Why write? It's only partially out of vanity. I write because I need to do it.
I have always had to write. Growing up, I was told to be quiet. I was told many times in many ways that I was not worthy. I fought. As a teenager, that meant angry outbursts and a method of defiance.
There was no-one to counsel me, so I needed to counsel myself. Many teachers mocked or criticized unfairly. Librarians and parents blocked my efforts to read. School classes were insufficient.
Ironically, I fought to learn. I fought for wisdom. I fought to be able to make decisions and run my life. It was, though, a quiet revolution.
I was in fact, not very verbal. I had natural ability to write. Whatever the teachers did and said, they had to acknowledge that there was talent at writing.
What I jotted down in my diaries, though, I hid in shame or threw away in disgust. I was my own enemy, rejecting my own thoughts a lot of the time. I guess I had a problem in trusting myself, despite my own arrogance, penchant for the unconventional and modest boldness.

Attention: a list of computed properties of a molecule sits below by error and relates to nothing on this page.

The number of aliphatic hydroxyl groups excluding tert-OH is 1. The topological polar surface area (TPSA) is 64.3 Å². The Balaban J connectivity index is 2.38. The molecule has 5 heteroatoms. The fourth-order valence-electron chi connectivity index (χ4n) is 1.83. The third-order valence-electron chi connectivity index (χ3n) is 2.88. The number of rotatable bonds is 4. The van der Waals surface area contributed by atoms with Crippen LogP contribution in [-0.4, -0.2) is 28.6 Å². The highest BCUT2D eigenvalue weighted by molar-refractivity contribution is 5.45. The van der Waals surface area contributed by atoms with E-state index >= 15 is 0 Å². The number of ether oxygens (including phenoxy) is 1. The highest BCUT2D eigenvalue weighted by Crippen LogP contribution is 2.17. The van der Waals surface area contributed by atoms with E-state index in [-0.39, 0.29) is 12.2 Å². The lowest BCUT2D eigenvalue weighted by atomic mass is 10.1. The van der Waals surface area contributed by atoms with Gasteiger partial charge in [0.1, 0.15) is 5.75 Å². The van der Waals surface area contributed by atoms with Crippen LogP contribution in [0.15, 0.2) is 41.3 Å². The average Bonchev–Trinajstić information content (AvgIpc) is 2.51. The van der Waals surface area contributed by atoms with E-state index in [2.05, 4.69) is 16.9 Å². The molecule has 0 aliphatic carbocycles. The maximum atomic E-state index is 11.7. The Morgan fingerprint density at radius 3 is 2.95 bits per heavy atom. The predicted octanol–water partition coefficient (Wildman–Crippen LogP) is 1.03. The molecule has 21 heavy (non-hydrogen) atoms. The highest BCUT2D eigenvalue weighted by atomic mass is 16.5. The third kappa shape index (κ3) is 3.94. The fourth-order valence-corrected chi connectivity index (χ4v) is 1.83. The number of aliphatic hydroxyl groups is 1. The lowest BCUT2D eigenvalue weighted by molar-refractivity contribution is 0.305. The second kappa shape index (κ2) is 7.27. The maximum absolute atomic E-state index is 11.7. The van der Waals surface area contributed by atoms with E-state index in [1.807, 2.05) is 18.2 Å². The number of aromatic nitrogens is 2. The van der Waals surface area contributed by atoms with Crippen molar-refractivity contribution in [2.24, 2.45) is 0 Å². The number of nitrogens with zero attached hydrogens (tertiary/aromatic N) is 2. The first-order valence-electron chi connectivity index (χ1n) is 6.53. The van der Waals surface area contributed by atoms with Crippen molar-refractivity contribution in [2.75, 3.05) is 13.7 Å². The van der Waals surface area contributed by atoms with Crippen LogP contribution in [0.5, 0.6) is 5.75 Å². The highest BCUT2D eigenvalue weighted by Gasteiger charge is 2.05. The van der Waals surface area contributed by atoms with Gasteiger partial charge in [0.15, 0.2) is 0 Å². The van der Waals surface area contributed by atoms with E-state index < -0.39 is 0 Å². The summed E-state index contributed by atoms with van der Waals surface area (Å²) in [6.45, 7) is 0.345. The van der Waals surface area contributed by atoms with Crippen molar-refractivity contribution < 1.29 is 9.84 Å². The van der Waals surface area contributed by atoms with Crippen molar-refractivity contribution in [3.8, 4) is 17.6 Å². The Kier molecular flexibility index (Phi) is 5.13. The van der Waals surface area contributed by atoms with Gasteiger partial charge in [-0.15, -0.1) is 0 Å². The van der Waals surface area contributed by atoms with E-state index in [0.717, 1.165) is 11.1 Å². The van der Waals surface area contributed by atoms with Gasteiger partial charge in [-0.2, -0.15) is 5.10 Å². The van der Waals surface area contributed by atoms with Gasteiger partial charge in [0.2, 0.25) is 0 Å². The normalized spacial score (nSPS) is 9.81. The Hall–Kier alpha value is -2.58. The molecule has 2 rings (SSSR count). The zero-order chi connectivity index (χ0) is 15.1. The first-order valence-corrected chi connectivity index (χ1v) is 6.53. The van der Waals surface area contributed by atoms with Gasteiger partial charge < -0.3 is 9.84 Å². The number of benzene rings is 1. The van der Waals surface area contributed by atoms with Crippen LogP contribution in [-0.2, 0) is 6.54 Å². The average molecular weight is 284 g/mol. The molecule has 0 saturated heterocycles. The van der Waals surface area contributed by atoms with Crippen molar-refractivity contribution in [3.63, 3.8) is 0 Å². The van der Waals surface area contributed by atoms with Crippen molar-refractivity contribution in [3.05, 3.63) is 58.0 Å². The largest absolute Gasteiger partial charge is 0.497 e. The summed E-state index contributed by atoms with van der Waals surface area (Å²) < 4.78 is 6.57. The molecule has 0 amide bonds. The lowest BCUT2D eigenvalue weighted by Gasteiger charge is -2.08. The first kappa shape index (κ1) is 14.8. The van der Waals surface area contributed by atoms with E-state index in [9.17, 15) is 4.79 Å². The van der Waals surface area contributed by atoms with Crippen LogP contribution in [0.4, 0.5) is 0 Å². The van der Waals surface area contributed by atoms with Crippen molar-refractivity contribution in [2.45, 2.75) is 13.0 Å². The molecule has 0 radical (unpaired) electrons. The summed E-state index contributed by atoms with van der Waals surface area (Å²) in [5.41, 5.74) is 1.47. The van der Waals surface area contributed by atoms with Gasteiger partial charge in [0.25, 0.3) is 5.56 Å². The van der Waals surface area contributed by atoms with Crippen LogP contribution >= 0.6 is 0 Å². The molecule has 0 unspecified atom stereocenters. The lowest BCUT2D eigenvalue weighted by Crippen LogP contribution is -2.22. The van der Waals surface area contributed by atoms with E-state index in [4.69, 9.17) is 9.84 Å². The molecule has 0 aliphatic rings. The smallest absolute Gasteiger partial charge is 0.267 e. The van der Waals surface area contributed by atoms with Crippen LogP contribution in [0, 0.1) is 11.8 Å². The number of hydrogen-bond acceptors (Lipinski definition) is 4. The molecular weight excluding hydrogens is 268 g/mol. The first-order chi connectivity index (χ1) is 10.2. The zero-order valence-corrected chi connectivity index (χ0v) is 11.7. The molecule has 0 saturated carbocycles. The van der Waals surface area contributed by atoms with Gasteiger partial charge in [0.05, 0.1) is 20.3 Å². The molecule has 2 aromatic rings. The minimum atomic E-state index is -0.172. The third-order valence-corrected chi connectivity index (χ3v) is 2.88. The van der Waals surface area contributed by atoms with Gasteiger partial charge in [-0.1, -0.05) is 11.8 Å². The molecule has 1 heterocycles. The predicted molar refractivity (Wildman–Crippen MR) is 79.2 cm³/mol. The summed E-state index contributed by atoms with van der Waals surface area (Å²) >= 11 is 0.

Contrarily, I had to believe in myself since there was apparently no-one else to vouch for me. My school chums paid compliments from time to time. There was not much other support. Some people, including those with power over me, signaled fear and hatred. There seemed to be no reason other than because I was good-looking and likable, not to mention good at a range of things. Daggers struck from various directions. With neglectful parents, needling brothers, and scorn from many teachers, I could not trust. I did not let those more sympathetic and kind very close.
Yet, I had to talk somehow. That is because I thought. I could not help it.
Writing let me think and therefore gave me freedom. I could control it. I could defend it from the onslaught of critique by holding it secret.
For decades, I kept it in secret. Whenever I ventured to expose it, offering a poem here, an article there, it was ignored or cut down. Others might read, but usually react without commentary and instead see it as an invitation to talk about themselves.